Toronto Maple Leafs season preview


By Scott Burnside, Special to ESPN.com

Things are never as bad in Toronto as the local media make them out to be, and never quite as good as the rabid fans in Leaf Nation hope for. This maxim is true again for the 2005-06 version of the Leafs. There was a school of thought that GM John Ferguson Jr. should have used the team's vast resources to buy out veterans like Ed Belfour, Bryan McCabe, Ken Klee and Tomas Kaberle. Why?

Offense: The Leafs boast three monstrous centers in captain Mats Sundin, Jason Allison and Eric Lindros. There are, naturally, serious questions about Lindros' durability given his history of multiple concussions. Allison hasn't played since early 2003 with a nerve injury in his neck and missed much of training camp with a hip flexor. But the potential there is considerable.

Winger Jeff O'Neill returns to his hometown and looks to recapture the form that saw him record seasons of 30, 31 and 41 goals between 2000-01 and 2002-03. Nik Antropov, another big guy at 6-foot-6, has promised to be less of a pushover, although he must not confuse physicality with simply chopping people down. The streaky Mariusz Czerkawski was a late addition to the Leaf roster and could provide a pleasant offensive surprise.

Defense: The team's supposed Achilles heel, all McCabe did was tie for fourth among defensemen in scoring in 2003-04. Yes, the rough-and-tumble McCabe may have trouble adjusting to the new rules. Name one physical defenseman that won't. Conversely, the smooth-skating Tomas Kaberle should see his offensive numbers jump in the new NHL. Ken Klee, Aki Berg and newcomer Alexander Khavanov make this a solid if uninspiring blue-line group.

Goaltending: Belfour may be 40, but he managed to record 34 wins in 2003-04 and single-handedly carried the Leafs past Ottawa in the first round of the playoffs with three shutouts. Yes, he's got a bad back, which required surgery in August 2004, but he's a nut about staying in shape and should still be able to log 55 to 60 games. The problem is finding an adequate backup, and to date they have not. Mikael Tellqvist, once the heir apparent to the Leafs' goaltending throne, has revealed himself as only average and is now fighting Pittsburgh cast-off Jean-Sebastien Aubin and J.F. Racine for the backup role. Yikes.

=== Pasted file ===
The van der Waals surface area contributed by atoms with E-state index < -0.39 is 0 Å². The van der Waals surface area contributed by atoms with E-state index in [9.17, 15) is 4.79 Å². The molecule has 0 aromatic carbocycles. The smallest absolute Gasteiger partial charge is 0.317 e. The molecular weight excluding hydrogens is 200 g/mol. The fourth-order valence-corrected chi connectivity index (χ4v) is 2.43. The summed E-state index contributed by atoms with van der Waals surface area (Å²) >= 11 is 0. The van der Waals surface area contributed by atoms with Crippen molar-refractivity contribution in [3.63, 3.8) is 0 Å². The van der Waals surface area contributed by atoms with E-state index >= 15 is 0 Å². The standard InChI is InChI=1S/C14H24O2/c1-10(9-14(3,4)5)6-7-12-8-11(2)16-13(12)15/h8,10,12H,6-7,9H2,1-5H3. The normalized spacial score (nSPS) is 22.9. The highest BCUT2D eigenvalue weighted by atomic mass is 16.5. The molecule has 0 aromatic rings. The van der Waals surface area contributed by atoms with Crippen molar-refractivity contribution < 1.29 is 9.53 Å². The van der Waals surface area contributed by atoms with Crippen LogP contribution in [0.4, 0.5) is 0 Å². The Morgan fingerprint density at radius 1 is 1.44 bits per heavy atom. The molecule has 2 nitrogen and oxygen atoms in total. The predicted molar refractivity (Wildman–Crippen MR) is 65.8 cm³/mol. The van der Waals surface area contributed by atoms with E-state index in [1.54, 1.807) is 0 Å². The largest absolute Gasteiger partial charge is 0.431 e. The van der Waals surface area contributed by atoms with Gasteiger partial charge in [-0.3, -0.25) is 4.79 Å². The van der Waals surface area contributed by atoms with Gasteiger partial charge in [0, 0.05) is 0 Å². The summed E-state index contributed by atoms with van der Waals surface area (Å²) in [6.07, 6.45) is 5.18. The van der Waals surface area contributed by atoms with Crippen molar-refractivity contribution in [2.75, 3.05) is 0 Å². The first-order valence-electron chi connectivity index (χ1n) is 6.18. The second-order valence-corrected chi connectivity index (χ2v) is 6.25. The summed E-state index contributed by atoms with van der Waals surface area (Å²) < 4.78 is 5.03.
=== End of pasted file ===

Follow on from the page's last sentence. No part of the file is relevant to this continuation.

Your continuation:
YES … If the old and injury-prone (Belfour, Allison and Lindros) stay healthy, the Leafs are a definite playoff team. If O'Neill regains his form and if McCabe stays away from his trademark checks, the division title is a possibility.

BUT … If Belfour goes down or even if his workload drops him much below 50 games, the Leafs are in trouble. If key veterans like McCabe and Tucker cannot adjust to the new rules, and if Allison and Lindros are not productive, the team will struggle to make the playoffs.


Darcy Tucker. This scrappy forward has been Jekyll and Hyde, at times displaying an offensive flair, at other looking like Jack Nicholson in The Shining. If he stays away from the behavior that earned him the nickname Sideshow Bob, Tucker is an important part of the Leafs' attack.


Veteran coach Pat Quinn, often the target of criticism in Toronto, has always preached an up-tempo style, so the new rules changes shouldn't offer much of an adjustment to the team's approach. After guiding the club to a franchise-record 103 points in 2003-04, he was given a contract extension in June.


Giving Jason Allison a chance. Although prone to injury, Allison has been one of the most consistent point-producers in the NHL throughout his career. Along with Lindros and Sundin, Allison gives the Leafs tremendous depth down the middle.


It's hardly John Ferguson Jr.'s fault they had no room under the cap, but the team missed out on all of the elite free agents. That said, not finding a capable backup for Belfour may come back to haunt the Leafs in a conference where the fifth through 13th figure to be separated by a few points.

Mats Sundin, C
Sundin had 31 goals and 44 assists in 2003-04.

Ed Belfour, G
The Eagle ranked second in the league with 10 shutouts in 2003-04. He also had a 34-19-6 record.


The use of your stick, we've done it so long
that it's ingrained in a lot of players. It becomes your method of doing things, so you have to re-train to break it.

Pat Quinn on NHL's new rules